Terraforming Mars: Prelude
– Image by boardGOATS

There are several members of the group who aren’t so keen on Terraforming Mars and others who felt it would be too taxing on a night when their brain felt a bit fried.  So those members of the group looked around for something more relaxing to play.  Lime had said he would be there, and although he was unusually late, Black, Purple, Pink and Blue decided to play a quick game of Coloretto in case he had been delayed by traffic or other unforeseen circumstances. Coloretto is a super-simple, but clever little game that we’ve played a lot, so needs little explanation: on their turn players either draw a card from the deck and add it to a truck, or take a truck and add the coloured cards to their collection. The largest three sets of chameleon cards score positively, while the other score negatively.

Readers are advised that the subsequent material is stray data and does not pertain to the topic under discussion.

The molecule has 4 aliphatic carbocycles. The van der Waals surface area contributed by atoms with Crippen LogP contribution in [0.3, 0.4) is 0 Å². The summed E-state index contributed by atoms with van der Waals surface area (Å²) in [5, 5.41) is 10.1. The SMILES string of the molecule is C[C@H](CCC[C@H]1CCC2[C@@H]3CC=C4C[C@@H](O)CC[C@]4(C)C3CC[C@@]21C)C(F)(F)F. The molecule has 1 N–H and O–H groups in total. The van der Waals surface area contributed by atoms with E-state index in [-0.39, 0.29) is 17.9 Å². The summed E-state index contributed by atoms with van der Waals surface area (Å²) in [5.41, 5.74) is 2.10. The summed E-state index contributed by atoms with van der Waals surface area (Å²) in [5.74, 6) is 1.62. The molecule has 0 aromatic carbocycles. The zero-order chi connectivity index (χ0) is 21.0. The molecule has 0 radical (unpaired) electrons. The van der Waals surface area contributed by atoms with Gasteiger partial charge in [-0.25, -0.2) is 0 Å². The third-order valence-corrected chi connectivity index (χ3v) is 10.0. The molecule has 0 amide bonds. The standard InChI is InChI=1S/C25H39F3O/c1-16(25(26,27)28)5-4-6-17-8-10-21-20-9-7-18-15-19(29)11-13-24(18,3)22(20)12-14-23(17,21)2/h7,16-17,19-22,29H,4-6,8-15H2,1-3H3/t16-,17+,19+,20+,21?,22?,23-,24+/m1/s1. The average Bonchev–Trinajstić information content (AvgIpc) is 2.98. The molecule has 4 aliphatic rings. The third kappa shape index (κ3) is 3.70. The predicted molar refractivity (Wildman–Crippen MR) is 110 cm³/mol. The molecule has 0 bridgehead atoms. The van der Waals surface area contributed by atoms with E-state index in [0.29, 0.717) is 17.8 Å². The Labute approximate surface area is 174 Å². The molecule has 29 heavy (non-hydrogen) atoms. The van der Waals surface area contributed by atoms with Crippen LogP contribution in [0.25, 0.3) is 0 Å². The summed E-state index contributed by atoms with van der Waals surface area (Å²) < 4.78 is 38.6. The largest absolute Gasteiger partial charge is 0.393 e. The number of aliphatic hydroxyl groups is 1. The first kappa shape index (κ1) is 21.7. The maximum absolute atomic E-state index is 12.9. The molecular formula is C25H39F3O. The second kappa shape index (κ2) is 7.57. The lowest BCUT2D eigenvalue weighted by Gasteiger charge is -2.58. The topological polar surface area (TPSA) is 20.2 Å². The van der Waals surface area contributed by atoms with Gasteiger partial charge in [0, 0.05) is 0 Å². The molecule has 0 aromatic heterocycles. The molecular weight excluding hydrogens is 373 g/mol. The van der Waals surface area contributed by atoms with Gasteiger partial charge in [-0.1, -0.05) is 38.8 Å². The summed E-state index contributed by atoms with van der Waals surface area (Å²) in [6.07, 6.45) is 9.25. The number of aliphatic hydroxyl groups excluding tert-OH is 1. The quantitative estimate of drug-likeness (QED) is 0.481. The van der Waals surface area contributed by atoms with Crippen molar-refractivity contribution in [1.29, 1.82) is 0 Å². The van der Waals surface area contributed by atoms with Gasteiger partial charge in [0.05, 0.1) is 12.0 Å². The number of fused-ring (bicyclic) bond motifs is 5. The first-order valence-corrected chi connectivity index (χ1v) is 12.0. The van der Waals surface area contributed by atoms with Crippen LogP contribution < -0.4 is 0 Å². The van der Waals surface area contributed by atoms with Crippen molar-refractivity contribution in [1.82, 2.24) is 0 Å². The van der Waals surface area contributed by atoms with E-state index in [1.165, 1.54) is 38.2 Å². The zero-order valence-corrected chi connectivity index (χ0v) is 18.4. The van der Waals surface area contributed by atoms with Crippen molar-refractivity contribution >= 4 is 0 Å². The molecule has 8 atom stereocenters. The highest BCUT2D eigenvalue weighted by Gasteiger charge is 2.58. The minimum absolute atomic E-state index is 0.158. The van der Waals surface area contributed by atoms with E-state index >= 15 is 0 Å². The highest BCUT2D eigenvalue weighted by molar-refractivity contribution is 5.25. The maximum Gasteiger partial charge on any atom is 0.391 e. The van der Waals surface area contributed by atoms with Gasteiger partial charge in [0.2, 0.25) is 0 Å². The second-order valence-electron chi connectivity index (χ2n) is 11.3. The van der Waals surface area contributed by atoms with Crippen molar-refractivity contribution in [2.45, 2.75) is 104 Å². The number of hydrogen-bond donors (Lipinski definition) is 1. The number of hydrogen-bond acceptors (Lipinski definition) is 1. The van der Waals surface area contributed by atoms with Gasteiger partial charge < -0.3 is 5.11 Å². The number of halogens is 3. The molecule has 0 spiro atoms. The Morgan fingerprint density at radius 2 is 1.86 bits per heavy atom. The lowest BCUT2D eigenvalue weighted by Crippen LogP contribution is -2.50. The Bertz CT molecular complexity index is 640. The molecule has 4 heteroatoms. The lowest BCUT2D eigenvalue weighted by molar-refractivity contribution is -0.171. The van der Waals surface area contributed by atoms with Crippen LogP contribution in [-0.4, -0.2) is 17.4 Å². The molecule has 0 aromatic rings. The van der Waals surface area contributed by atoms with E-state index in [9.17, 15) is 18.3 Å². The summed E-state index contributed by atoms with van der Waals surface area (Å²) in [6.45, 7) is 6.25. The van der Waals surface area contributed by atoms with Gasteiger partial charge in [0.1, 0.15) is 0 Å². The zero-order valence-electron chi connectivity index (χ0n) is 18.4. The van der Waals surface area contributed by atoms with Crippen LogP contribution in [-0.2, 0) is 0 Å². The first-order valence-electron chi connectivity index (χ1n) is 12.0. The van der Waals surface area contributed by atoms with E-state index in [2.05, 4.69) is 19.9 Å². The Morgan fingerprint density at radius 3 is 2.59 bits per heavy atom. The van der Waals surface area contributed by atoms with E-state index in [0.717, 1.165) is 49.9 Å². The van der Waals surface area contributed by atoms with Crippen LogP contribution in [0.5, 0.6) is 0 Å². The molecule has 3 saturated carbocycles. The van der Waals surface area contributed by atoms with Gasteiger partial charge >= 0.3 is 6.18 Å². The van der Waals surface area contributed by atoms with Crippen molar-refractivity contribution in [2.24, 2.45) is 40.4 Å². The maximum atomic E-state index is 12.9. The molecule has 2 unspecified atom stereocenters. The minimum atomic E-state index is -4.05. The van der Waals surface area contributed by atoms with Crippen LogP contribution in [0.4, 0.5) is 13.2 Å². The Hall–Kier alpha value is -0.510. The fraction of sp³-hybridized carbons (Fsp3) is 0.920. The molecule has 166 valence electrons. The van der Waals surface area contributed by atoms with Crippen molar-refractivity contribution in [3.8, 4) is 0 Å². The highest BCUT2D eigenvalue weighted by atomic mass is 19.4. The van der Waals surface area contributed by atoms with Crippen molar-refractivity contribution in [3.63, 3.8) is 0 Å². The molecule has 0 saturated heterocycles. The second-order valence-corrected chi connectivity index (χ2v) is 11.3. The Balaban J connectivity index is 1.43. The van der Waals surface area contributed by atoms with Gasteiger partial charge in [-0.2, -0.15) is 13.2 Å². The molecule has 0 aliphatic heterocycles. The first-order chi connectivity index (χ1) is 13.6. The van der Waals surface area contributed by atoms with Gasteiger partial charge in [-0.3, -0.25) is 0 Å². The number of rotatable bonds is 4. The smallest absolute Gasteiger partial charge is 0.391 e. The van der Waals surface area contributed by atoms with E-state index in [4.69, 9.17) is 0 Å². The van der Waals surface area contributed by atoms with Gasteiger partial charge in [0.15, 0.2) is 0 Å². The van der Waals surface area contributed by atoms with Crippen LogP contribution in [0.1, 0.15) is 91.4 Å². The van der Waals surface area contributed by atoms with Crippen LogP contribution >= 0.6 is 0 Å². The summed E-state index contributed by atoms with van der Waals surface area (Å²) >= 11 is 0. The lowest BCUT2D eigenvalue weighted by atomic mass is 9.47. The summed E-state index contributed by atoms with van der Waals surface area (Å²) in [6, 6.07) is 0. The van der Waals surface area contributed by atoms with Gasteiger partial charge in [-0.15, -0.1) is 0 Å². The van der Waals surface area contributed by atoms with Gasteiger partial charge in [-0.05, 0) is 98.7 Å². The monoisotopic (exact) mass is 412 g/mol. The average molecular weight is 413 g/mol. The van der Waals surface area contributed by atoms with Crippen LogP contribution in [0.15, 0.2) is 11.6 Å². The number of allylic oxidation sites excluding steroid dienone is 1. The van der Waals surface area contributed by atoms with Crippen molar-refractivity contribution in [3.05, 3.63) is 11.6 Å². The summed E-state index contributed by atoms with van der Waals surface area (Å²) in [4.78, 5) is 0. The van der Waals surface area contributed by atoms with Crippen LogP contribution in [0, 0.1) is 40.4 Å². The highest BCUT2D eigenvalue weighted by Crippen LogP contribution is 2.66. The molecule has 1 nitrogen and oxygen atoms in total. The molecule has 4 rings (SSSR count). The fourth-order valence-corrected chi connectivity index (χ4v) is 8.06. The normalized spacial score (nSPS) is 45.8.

Coloretto
– Image by boardGOATS

Despite having played Coloretto lots of times, we still needed to check what the Golden Joker did and how it differed from the normal multicoloured Joker. This led to a brief hiatus while Pink tried to read the minuscule text in the English Rules and Blue tried to translate from the original German rules. The conclusion verified later was that it acted as a Joker, but the player who took it also got an extra card drawn from the top of the deck—this could be a good or a bad thing depending on how lucky they were. This time, Pink was ultimately the either the luckiest or perhaps the best player (the line is a fine one), with Blue the best of the rest—just.

Coloretto
– Image by boardGOATS

The foursome were just looking round for something else to play when Lime walked in wearing a suit having come straight from Reading.  His arrival altered the options as the foursome became five.  In the end, Pink persuaded everyone to play Modern Art as he was keen to play something that would make use of the recently rehoused coins he and Blue had brought back from Essen last time they went (now quite a while ago).  Modern Art is a much older game, dating from 1992, but it had been out of print for a while and we only played within the group for the first time a few months ago.  That had been a remarkably enjoyable experience though, and it definitely deserved a second outing.